Photography... while living in Switzerland.
Not one of my friends or family were willing to smear on the death face paint and spew hungry grunts towards my camera after my pleas for their help with a zombie photo shoot. I decided to utilize the self-timer on my Pentax 645D and focus the lens on my own hideous undead face.
Earlier in the day, my two-year-old son and I went for a long walk through the streets by our home in Baar, Switzerland. It had been raining all morning and the ground had become messy with mud, wet leaves and smelly stagnant puddles – ideal conditions to augment my zombie apparel I was to wear for the shoot. My wee boy dragged a pair of worn jeans and a frilly white shirt behind him through the crud and dankness of the roads while neighbours watched from their balconies with curiosity, surely wondering what this weird English-speaker was doing, and what he was getting his baby-boy involved in. We stomped and pounded the clothes through the filth of our neighbourhood and headed back home and straight to the fridge. We grabbed the previous night's spaghetti dinner leftovers and violently bashed and smudged the remaining tomato sauce deep into the fibres of my tattered and dirt-caked dress shirt. Robin was giddy with glee as I attacked the clothes with scissors and sharp things to zombify the outfit further.
My wife's parents own an ancient barn that was built in the 1800's and it was the perfect backdrop for my obsession of horror-related imagery that I crave to do. It was cold, dark, dusty, and smelled like rotting shrubbery from seasons ago. My friend and makeup artist, Carina, gave me a heavy covering of gray decay and enhanced my already dark eyes with even darker dark pits of decomposition. We were doing the cosmetics besmirching in my In-laws kitchen, and they observed my transformation with confusion. I wasn’t sure if they knew what an undead was, and I wondered if Sandra had even told them what I was doing. They don’t speak English so there was no way for me to explain – and I wish I could have said something because they just stood by the fridge and stared at me with ambivalence. “Poor Sandra”, they must have been saying inside their Swiss-German speaking minds. The sullied trousers and manky dress shirt were pulled over my rotting limbs just before a fistful of industrial hair gel was thrust upon my head to crust-up my locks.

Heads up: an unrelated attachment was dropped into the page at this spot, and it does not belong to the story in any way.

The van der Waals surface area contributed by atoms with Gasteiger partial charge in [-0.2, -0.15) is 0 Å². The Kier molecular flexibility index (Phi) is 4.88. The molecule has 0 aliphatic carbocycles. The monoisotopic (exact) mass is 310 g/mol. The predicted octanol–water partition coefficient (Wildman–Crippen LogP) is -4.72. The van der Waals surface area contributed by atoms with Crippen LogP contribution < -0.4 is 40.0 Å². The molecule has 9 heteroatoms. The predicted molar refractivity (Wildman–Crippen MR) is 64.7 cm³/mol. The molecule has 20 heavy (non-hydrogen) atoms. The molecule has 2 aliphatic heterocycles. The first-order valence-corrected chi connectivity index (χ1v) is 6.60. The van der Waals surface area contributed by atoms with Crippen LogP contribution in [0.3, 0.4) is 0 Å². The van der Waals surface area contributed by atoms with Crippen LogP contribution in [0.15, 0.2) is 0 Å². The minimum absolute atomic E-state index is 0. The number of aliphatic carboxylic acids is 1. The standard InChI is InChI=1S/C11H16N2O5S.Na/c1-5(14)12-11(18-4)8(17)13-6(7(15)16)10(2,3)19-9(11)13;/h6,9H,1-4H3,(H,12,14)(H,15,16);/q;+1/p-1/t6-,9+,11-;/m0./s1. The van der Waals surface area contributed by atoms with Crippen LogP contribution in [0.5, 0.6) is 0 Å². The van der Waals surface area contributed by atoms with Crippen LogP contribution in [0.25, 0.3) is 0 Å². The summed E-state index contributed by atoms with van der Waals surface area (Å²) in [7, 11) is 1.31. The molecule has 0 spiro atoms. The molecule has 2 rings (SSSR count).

I’ve always loved the horror film genre, especially any zombie apocalypse themes, and it was a challenge to produce these horrific self-portraits out in the barn while my In-laws, Sandra and Robin watched with shock and bewilderment. The looks on their faces while I growled, regurgitated sweet corn syrup blood, and clawed at the camera made me worry that they would never think of me the same way again. I pushed on with blood oozing and sputtering from my gaping mouth – some of the gagging sounds were real when the sickly sweet goop traveled too far down my throat. “My poor In-laws”, I kept thinking while the strobes fired, lighting up my grotesque features and the dark regions of the cold dark cob-webbed barn I was standing in.
A couple hours went by and only my father-in-law was left watching. Then to my surprise, started giving me a bit of direction, helping me with my evil brain-hungry flesh-eating poses. He suggested I coat my hands in blood and drag them down the window and slap my face against the pane and spit out blood. Hmmmm, maybe he knows more about the genre then I thought. Some of the best shots were produced at the end when he stepped in with suggestions.
I finished the shoot and we all went back inside the warm house and had cookies, milk, and slices of delicious baked brains.